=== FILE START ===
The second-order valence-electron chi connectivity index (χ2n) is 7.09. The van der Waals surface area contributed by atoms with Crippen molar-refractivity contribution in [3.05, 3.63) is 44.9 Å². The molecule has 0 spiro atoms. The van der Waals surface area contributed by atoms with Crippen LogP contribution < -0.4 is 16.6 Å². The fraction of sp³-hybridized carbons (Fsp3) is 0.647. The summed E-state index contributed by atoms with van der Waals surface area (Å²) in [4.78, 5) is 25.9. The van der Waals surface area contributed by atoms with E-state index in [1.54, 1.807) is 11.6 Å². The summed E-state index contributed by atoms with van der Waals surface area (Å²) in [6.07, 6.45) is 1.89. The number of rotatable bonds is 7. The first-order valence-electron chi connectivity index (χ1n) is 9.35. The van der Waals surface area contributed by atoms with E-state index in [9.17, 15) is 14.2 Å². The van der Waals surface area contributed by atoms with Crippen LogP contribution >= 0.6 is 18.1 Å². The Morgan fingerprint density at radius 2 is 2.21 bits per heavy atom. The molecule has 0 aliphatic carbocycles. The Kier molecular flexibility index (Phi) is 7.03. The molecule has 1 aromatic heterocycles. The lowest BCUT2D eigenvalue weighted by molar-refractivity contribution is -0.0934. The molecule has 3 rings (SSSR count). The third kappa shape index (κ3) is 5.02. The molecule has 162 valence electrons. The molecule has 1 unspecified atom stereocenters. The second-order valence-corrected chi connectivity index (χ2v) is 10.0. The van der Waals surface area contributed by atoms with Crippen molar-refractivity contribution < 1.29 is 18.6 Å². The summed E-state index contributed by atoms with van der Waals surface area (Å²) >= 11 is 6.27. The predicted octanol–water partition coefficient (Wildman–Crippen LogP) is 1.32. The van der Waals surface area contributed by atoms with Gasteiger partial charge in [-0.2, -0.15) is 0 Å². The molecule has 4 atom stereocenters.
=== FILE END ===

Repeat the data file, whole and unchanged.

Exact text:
The second-order valence-electron chi connectivity index (χ2n) is 7.09. The van der Waals surface area contributed by atoms with Crippen molar-refractivity contribution in [3.05, 3.63) is 44.9 Å². The molecule has 0 spiro atoms. The van der Waals surface area contributed by atoms with Crippen LogP contribution < -0.4 is 16.6 Å². The fraction of sp³-hybridized carbons (Fsp3) is 0.647. The summed E-state index contributed by atoms with van der Waals surface area (Å²) in [4.78, 5) is 25.9. The van der Waals surface area contributed by atoms with E-state index in [1.54, 1.807) is 11.6 Å². The summed E-state index contributed by atoms with van der Waals surface area (Å²) in [6.07, 6.45) is 1.89. The number of rotatable bonds is 7. The first-order valence-electron chi connectivity index (χ1n) is 9.35. The van der Waals surface area contributed by atoms with E-state index in [9.17, 15) is 14.2 Å². The van der Waals surface area contributed by atoms with Crippen LogP contribution >= 0.6 is 18.1 Å². The Morgan fingerprint density at radius 2 is 2.21 bits per heavy atom. The molecule has 0 aliphatic carbocycles. The Kier molecular flexibility index (Phi) is 7.03. The molecule has 1 aromatic heterocycles. The lowest BCUT2D eigenvalue weighted by molar-refractivity contribution is -0.0934. The molecule has 3 rings (SSSR count). The third kappa shape index (κ3) is 5.02. The molecule has 162 valence electrons. The molecule has 1 unspecified atom stereocenters. The second-order valence-corrected chi connectivity index (χ2v) is 10.0. The van der Waals surface area contributed by atoms with Crippen molar-refractivity contribution < 1.29 is 18.6 Å². The summed E-state index contributed by atoms with van der Waals surface area (Å²) >= 11 is 6.27. The predicted octanol–water partition coefficient (Wildman–Crippen LogP) is 1.32. The van der Waals surface area contributed by atoms with Gasteiger partial charge in [-0.2, -0.15) is 0 Å². The molecule has 4 atom stereocenters.